This year’s Relic scared the shit out of me. But it also made me cry. And think. Emily Mortimer plays a woman summoned to the house of her elderly mother, who has been missing for several days. Her mother soon returns, but she seems different. She has wild mood swings, hides mysterious bruises on her body, and is found chanting alone in her room. Is she possessed by a demon or suffering from dementia? And what accounts for the mysterious banging noises from inside the house’s walls? It’s a perfect representation of the anxiety of caring for an aging parent. Then there’s the ending, which is a moment of such transcendent grace, blending metaphor and realism, that I was holding my breath for the whole scene. Relic might be the first horror movie that could kill you with beauty.
It’s almost impossible to look at an animal and really see them, without objectifying or anthropomorphizing. In real life, we have a tendency to dismiss their emotional lives so we can go on eating them, or identify with them too closely so we can better advocate for their protection. Even well-meaning nature films fall into this trap. Hearing Richard Attenborough brightly describe a rare African cockatiel as “coming out of his house for a morning snack” may warm our cold, Descartian hearts, but treating animals exactly like humans is dismissive in its own way.
Gunda achieves the impossible. It sees animals as they are. Directed by Viktor Kossakovsky, the documentary follows a pig and her piglets, a few roosters, and a herd of cows on a farm. Where is the farm? No idea. Over how long a period is the film set? Couldn’t tell you. There is no voice-over narration, no onscreen text to orient the viewer. It’s….whaddaya call it….pure cinema! It’s mesmerizing.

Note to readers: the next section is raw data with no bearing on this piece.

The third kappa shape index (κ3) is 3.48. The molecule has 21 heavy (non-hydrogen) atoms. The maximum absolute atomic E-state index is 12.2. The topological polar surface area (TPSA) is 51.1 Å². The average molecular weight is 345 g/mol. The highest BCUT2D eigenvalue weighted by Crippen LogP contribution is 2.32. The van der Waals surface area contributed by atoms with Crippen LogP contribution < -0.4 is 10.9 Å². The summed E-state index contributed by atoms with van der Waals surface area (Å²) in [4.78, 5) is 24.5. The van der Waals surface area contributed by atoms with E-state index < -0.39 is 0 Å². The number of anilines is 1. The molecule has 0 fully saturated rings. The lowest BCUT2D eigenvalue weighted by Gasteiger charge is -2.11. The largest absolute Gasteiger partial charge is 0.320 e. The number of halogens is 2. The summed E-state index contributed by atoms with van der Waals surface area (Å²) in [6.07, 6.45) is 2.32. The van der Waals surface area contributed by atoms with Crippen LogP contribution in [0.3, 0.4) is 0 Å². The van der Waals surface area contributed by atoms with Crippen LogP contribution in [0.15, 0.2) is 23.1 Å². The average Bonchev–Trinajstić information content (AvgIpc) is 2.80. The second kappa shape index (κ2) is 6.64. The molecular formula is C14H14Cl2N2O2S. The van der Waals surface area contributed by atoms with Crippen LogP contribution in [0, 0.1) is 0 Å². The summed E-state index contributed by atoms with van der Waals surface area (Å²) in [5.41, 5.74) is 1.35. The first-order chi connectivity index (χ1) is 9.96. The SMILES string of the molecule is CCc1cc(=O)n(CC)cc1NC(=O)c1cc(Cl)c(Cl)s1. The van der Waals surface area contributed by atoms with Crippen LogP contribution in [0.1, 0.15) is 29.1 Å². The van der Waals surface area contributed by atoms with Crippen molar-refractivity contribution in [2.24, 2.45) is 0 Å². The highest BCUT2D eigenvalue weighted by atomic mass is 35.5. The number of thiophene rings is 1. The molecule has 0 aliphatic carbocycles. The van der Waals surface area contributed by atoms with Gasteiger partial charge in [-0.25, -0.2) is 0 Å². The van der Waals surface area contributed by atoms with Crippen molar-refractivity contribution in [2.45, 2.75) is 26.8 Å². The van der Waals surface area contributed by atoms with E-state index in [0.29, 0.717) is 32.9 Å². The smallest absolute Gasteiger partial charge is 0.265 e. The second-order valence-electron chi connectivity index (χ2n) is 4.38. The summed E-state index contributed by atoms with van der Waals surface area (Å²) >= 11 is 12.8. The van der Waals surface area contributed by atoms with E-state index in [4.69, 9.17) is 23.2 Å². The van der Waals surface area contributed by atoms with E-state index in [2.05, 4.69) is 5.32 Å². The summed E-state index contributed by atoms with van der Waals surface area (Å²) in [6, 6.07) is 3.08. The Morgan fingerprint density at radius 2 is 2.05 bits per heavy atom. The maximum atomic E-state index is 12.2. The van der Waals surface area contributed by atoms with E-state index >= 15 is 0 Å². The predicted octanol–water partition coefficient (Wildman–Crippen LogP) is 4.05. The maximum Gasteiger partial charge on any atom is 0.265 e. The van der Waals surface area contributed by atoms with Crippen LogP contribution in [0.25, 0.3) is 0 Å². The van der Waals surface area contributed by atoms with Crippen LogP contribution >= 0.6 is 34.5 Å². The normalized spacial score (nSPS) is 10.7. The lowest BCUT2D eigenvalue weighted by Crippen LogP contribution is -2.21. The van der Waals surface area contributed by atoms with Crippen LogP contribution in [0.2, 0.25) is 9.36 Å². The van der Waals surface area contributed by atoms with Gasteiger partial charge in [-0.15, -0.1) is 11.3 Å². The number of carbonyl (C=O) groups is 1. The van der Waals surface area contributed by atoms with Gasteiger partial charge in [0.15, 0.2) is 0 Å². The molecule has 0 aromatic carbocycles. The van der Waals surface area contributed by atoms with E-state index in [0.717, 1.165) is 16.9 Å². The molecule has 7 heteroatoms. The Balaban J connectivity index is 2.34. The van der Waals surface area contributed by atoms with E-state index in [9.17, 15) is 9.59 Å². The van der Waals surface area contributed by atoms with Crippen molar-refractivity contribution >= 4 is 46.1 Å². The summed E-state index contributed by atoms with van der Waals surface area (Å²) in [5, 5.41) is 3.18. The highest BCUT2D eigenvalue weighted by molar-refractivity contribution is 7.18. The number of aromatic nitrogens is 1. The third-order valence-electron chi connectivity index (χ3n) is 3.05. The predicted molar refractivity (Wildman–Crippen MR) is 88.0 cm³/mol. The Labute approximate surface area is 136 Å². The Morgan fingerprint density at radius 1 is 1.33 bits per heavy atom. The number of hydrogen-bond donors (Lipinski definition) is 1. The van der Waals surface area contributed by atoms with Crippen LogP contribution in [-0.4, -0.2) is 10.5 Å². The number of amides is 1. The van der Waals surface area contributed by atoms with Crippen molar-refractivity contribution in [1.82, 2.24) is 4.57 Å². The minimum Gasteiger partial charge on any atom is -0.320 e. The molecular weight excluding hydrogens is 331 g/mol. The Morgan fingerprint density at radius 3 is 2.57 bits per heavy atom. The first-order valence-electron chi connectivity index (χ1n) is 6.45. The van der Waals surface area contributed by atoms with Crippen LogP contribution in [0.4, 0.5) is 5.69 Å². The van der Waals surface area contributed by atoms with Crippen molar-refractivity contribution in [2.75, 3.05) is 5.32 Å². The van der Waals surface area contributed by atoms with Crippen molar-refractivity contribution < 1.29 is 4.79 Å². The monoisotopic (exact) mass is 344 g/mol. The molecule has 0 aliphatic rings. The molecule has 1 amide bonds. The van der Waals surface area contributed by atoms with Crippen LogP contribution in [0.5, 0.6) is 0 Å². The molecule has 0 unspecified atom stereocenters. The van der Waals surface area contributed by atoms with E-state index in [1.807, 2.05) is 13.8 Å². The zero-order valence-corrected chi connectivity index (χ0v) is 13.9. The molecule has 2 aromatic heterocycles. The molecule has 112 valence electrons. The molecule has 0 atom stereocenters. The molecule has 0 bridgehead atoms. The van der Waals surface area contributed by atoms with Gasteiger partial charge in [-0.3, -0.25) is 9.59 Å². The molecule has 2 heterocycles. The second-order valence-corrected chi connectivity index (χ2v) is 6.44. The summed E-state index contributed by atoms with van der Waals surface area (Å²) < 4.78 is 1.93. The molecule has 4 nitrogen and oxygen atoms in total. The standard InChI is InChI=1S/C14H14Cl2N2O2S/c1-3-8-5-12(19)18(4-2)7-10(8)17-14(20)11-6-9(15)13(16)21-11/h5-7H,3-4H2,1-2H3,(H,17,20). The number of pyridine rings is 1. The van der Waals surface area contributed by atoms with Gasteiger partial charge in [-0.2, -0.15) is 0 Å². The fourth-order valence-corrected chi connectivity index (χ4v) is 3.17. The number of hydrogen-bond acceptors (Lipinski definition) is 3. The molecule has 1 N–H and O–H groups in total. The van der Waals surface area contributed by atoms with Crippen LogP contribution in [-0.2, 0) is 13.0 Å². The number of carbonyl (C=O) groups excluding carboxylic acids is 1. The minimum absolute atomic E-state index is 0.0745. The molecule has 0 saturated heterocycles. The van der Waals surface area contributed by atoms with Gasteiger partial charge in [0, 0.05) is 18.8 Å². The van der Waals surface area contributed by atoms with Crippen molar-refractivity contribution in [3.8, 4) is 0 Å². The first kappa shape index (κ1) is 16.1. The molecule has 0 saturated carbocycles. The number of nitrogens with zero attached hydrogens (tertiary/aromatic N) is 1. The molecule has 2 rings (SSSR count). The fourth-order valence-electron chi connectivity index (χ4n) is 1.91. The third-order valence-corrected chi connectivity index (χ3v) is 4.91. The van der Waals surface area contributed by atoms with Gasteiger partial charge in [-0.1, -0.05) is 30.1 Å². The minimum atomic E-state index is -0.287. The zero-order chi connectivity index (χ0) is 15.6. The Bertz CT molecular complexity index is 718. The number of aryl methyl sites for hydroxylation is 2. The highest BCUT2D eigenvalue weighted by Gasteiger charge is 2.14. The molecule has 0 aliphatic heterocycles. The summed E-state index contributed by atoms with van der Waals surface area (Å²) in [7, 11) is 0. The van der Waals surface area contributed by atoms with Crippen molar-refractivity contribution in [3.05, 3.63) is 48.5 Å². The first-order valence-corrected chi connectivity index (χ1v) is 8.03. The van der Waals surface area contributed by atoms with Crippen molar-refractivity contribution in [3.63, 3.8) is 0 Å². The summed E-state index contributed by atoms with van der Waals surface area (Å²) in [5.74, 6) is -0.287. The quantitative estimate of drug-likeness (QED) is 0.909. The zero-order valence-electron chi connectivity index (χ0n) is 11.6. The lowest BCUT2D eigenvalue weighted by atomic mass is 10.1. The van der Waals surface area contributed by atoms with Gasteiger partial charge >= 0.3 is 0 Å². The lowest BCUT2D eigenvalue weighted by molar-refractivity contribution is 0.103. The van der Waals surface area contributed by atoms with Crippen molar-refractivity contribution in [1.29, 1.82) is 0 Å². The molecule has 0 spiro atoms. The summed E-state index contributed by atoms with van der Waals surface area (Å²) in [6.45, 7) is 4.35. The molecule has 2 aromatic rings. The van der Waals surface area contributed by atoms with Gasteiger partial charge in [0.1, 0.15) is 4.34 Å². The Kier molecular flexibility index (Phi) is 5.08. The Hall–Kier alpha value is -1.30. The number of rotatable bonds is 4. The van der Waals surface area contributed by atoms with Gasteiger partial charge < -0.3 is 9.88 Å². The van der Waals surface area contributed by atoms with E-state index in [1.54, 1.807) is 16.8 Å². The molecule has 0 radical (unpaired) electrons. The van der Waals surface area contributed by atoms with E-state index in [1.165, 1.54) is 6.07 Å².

Executive produced by Joaquin Phoenix, the film must have been made with some animal rights agenda in mind, but I’m not sure it will move anyone to veganism. For starters, the animals on this farm appear to have a pretty good life. They spend their days rooting through the mud and straying through pastures. In one gorgeous scene, a piglet lifts its head towards a rainstorm and drinks it in. At times, it’s downright idyllic. We know that the vast majority of farm animals don’t live in conditions like these, but watching the film, you might forget that. A single image can be far more powerful than what we rationally know to be true, especially when it tells us what we want to hear.
Further, the animals in Gunda aren’t exactly as innocent as vegans like me would imagine. In one early scene, a pig intentionally hurts another animal in the most shocking and vicious way. It’s hard to watch, but watch we must. Equally painful, however, is the sight of a mother animal frantically searching the farmyard for her babies, who have just been taken away from her to be raised for meat elsewhere. It’s hard to square our compassion and contempt, but that’s the point: Gunda maneuvers into a space so narrow it barely exists in the animal rights debate. A space without argument. A space where we are forced to drop our arms and actually look at who we’re arguing over. In this polarized world, that’s a rare and wonderful thing.
To be continued…